In one embodiment, a method of depicting battery level and signal strength of mobile device 110 includes presenting a scene on a display of the mobile device, wherein the scene consumes substantially all of display 116. Information about the battery level and signal strength is conveyed by way of a first depiction as well as a second depiction within the scene, and the two depictions collectively form the scene, which reflects a possible real-world situation. The first depiction, or depiction that presents the strength of a battery level, does not take the form of a battery. That is, the scope of our invention does not extend to a depiction of a battery that conveys battery level. In some embodiments, the depiction that does depict battery level takes the form of an object that would not normally be thought of as representing a battery level unless instruction was provided to make known that it does in fact represent battery level. For example, consider the fish-in-a-fishbowl example. One would not normally think that a number of fish might convey a battery level unless instructed. Similarly, the depiction that depicts signal strength does not take the form of a series of bars as shown by reference numeral 118 in FIG. 1. Rather, it too assumes a depiction that would not normally be thought of as representing signal strength unless instruction was provided to make known that it did represent signal strength. Few people would know that a depth of water 220B would convey signal strength, but it does according to an embodiment of the present invention.

Each depiction includes attributes that transition from a first state to a second state as battery level or signal strength transitions from a first state to a second state.

An indication can be received that indicates a desire to present a scene on display 116. In one embodiment, this indication includes receiving an indication from a triggering component within mobile device 110 that causes the relevant scene to be presented without user interaction. That is, in a first embodiment, a soft key, button, or some other component can be used to trigger a presentation of a scene on display 116. But in other embodiments, scene 122 is automatically presented on display 116 incident to a triggering event that does not involve user interaction. An example of this might be a timer, or might be an automatic response to an event such as a battery level dropping below a threshold value or a signal level dropping below a threshold value so that a user is automatically notified of such situation. Other illustrative triggering events include opening mobile device 110, closing mobile device 110 (with the display on the other side of the side that gets closed), a toggling of a status of a hardware switch, input from a button of mobile device 110, input from a soft key of mobile device 110, or the like.

Many different arrangements of the various components depicted, as well as components not shown, are possible without departing from the spirit and scope of the present invention. For example, In other embodiments, scene 122 takes the form of a screensaver. In some embodiments, scene 122 is persistently displayed if a user so desires. Embodiments of the present invention have been described with the intent to be illustrative rather than restrictive. Alternative embodiments will become apparent to those skilled in the art that do not depart from its scope. A skilled artisan may develop alternative means of implementing the aforementioned improvements without departing from the scope of the present invention.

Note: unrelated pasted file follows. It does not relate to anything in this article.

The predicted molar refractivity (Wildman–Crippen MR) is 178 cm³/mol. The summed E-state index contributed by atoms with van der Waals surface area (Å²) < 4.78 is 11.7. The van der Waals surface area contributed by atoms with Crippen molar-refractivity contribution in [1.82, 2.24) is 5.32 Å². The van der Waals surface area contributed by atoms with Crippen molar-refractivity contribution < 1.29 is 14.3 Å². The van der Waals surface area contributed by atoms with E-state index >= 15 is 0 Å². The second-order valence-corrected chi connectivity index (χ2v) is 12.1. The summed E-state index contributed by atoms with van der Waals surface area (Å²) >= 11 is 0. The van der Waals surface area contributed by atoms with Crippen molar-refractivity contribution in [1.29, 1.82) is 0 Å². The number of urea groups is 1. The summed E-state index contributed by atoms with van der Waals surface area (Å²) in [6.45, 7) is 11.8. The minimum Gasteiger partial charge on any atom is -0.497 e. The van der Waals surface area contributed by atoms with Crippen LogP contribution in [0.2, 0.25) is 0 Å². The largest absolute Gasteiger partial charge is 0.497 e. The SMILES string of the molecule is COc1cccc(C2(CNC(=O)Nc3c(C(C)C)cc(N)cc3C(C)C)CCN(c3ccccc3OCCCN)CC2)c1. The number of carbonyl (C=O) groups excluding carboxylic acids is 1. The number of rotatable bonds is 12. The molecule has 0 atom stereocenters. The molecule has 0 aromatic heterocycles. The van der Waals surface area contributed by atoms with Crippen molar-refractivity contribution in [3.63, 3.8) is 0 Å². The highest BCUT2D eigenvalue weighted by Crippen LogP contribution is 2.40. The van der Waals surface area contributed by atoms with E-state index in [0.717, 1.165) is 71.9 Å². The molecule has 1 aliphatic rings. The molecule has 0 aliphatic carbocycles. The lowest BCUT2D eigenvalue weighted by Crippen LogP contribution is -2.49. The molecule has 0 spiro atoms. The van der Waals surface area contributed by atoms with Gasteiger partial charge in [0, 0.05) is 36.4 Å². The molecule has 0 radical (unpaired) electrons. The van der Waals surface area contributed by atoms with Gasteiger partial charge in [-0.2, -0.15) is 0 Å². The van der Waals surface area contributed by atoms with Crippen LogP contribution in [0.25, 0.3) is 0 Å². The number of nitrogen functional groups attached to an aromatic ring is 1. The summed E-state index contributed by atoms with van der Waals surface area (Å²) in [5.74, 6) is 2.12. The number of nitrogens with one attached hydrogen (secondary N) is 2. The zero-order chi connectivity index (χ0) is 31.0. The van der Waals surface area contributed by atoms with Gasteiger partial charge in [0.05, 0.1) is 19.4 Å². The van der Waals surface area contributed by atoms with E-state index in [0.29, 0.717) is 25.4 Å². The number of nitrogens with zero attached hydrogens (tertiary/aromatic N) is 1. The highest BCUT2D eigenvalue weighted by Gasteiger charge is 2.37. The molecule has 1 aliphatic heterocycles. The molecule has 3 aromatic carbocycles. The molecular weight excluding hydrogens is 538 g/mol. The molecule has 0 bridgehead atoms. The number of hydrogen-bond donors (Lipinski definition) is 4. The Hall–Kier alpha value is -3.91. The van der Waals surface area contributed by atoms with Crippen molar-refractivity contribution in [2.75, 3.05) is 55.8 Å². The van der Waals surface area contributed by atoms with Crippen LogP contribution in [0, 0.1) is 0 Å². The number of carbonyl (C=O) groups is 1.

It will be understood that certain features and subcombinations are of utility and may be employed without reference to other features and subcombinations and are contemplated within the scope of the claims. Not all steps listed in the various figures need be carried out in the specific order described.

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Referenced by
Citing PatentFiling datePublication dateApplicantTitle
US8588866 *Mar 1, 2011Nov 19, 2013Sprint Communications Company L.P.Depicting signal strength and battery level of a mobile communications device
US20140344330 *Sep 18, 2013Nov 20, 2014Scott R. CopelandSystem for a Monitored and Reconstructible Personal Rendezvous Session
USD741795Oct 25, 2013Oct 27, 2015Milwaukee Electric Tool CorporationRadio charger
Classifications
U.S. Classification455/572, 455/575.2, 455/575.3, 715/851, 715/849, 715/864, 715/772, 715/848, 715/850, 455/575.1, 455/427, 715/852, 455/575.4
International ClassificationH04W4/00, H04B1/38, G06F3/048, H04M1/00, G06F3/14
Cooperative ClassificationG09G2320/046, H04M1/72544, H04W52/0261, H04W88/02, H04M1/72522
European ClassificationH04M1/725F1, H04W52/02T8
Legal Events
DateCodeEventDescription
Mar 5, 2008ASAssignment
Owner name: SPRINT COMMUNICATIONS COMPANY L.P., KANSAS
Free format text: ASSIGNMENT OF ASSIGNORS INTEREST;ASSIGNOR:EDWARDS, CHRIS MICHAEL;REEL/FRAME:020601/0969
Effective date: 20080303
Nov 28, 2014REMIMaintenance fee reminder mailed
Apr 19, 2015LAPSLapse for failure to pay maintenance fees
Jun 9, 2015FPExpired due to failure to pay maintenance fee
Effective date: 20150419